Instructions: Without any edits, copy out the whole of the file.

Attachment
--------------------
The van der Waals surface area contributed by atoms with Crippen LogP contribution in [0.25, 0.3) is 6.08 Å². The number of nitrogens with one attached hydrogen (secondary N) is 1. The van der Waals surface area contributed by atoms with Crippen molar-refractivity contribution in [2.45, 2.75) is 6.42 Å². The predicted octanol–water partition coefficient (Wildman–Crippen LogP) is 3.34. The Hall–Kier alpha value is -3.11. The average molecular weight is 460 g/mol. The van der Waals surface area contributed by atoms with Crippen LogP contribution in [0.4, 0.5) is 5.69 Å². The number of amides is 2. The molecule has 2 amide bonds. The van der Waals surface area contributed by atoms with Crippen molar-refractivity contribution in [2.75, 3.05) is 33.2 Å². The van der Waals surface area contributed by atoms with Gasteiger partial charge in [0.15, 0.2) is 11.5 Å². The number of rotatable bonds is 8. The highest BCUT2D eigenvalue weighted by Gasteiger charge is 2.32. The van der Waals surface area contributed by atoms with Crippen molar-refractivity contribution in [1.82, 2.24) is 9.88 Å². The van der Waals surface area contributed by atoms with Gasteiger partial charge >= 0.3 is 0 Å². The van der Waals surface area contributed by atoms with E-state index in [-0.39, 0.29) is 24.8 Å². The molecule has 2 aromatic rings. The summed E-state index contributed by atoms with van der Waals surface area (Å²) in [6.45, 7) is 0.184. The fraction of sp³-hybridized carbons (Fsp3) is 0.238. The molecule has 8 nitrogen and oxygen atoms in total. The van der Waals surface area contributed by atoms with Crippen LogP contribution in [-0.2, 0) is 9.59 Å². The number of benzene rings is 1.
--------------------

The van der Waals surface area contributed by atoms with Crippen LogP contribution in [0.25, 0.3) is 6.08 Å². The number of nitrogens with one attached hydrogen (secondary N) is 1. The van der Waals surface area contributed by atoms with Crippen molar-refractivity contribution in [2.45, 2.75) is 6.42 Å². The predicted octanol–water partition coefficient (Wildman–Crippen LogP) is 3.34. The Hall–Kier alpha value is -3.11. The average molecular weight is 460 g/mol. The van der Waals surface area contributed by atoms with Crippen LogP contribution in [0.4, 0.5) is 5.69 Å². The number of amides is 2. The molecule has 2 amide bonds. The van der Waals surface area contributed by atoms with Crippen molar-refractivity contribution in [2.75, 3.05) is 33.2 Å². The van der Waals surface area contributed by atoms with Gasteiger partial charge in [0.15, 0.2) is 11.5 Å². The number of rotatable bonds is 8. The highest BCUT2D eigenvalue weighted by Gasteiger charge is 2.32. The van der Waals surface area contributed by atoms with Crippen molar-refractivity contribution in [1.82, 2.24) is 9.88 Å². The van der Waals surface area contributed by atoms with Gasteiger partial charge >= 0.3 is 0 Å². The van der Waals surface area contributed by atoms with E-state index in [-0.39, 0.29) is 24.8 Å². The molecule has 2 aromatic rings. The summed E-state index contributed by atoms with van der Waals surface area (Å²) in [6.45, 7) is 0.184. The fraction of sp³-hybridized carbons (Fsp3) is 0.238. The molecule has 8 nitrogen and oxygen atoms in total. The van der Waals surface area contributed by atoms with Crippen LogP contribution in [-0.2, 0) is 9.59 Å². The number of benzene rings is 1.